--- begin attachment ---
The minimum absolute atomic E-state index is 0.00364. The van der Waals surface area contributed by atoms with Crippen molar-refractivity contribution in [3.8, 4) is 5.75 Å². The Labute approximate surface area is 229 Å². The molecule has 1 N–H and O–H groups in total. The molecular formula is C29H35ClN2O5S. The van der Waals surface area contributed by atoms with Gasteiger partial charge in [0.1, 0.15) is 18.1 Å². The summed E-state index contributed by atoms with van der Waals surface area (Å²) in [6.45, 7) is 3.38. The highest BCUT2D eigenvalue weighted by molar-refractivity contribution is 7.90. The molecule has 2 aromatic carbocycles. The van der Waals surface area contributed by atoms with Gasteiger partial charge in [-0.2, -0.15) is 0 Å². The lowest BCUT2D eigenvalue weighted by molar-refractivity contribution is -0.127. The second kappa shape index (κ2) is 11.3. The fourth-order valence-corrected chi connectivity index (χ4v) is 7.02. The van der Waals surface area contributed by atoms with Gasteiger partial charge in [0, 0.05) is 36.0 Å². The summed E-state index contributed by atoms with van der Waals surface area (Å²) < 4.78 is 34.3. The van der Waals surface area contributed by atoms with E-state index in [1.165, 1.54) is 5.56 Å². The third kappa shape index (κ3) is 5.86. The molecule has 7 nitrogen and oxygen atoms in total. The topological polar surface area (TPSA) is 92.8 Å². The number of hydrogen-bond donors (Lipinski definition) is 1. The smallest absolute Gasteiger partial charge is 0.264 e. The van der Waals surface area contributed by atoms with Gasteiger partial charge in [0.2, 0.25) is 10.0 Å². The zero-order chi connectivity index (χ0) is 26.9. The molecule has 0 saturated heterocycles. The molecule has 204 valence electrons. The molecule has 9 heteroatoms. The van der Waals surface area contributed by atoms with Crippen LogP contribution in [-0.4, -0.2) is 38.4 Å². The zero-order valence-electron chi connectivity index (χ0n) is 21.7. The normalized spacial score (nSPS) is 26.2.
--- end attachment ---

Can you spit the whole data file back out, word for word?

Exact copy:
The minimum absolute atomic E-state index is 0.00364. The van der Waals surface area contributed by atoms with Crippen molar-refractivity contribution in [3.8, 4) is 5.75 Å². The Labute approximate surface area is 229 Å². The molecule has 1 N–H and O–H groups in total. The molecular formula is C29H35ClN2O5S. The van der Waals surface area contributed by atoms with Gasteiger partial charge in [0.1, 0.15) is 18.1 Å². The summed E-state index contributed by atoms with van der Waals surface area (Å²) in [6.45, 7) is 3.38. The highest BCUT2D eigenvalue weighted by molar-refractivity contribution is 7.90. The molecule has 2 aromatic carbocycles. The van der Waals surface area contributed by atoms with Gasteiger partial charge in [-0.2, -0.15) is 0 Å². The lowest BCUT2D eigenvalue weighted by molar-refractivity contribution is -0.127. The second kappa shape index (κ2) is 11.3. The fourth-order valence-corrected chi connectivity index (χ4v) is 7.02. The van der Waals surface area contributed by atoms with Gasteiger partial charge in [0, 0.05) is 36.0 Å². The summed E-state index contributed by atoms with van der Waals surface area (Å²) < 4.78 is 34.3. The van der Waals surface area contributed by atoms with E-state index in [1.165, 1.54) is 5.56 Å². The third kappa shape index (κ3) is 5.86. The molecule has 7 nitrogen and oxygen atoms in total. The topological polar surface area (TPSA) is 92.8 Å². The number of hydrogen-bond donors (Lipinski definition) is 1. The smallest absolute Gasteiger partial charge is 0.264 e. The van der Waals surface area contributed by atoms with Gasteiger partial charge in [0.2, 0.25) is 10.0 Å². The zero-order chi connectivity index (χ0) is 26.9. The molecule has 0 saturated heterocycles. The molecule has 204 valence electrons. The molecule has 9 heteroatoms. The van der Waals surface area contributed by atoms with Crippen LogP contribution in [-0.4, -0.2) is 38.4 Å². The zero-order valence-electron chi connectivity index (χ0n) is 21.7. The normalized spacial score (nSPS) is 26.2.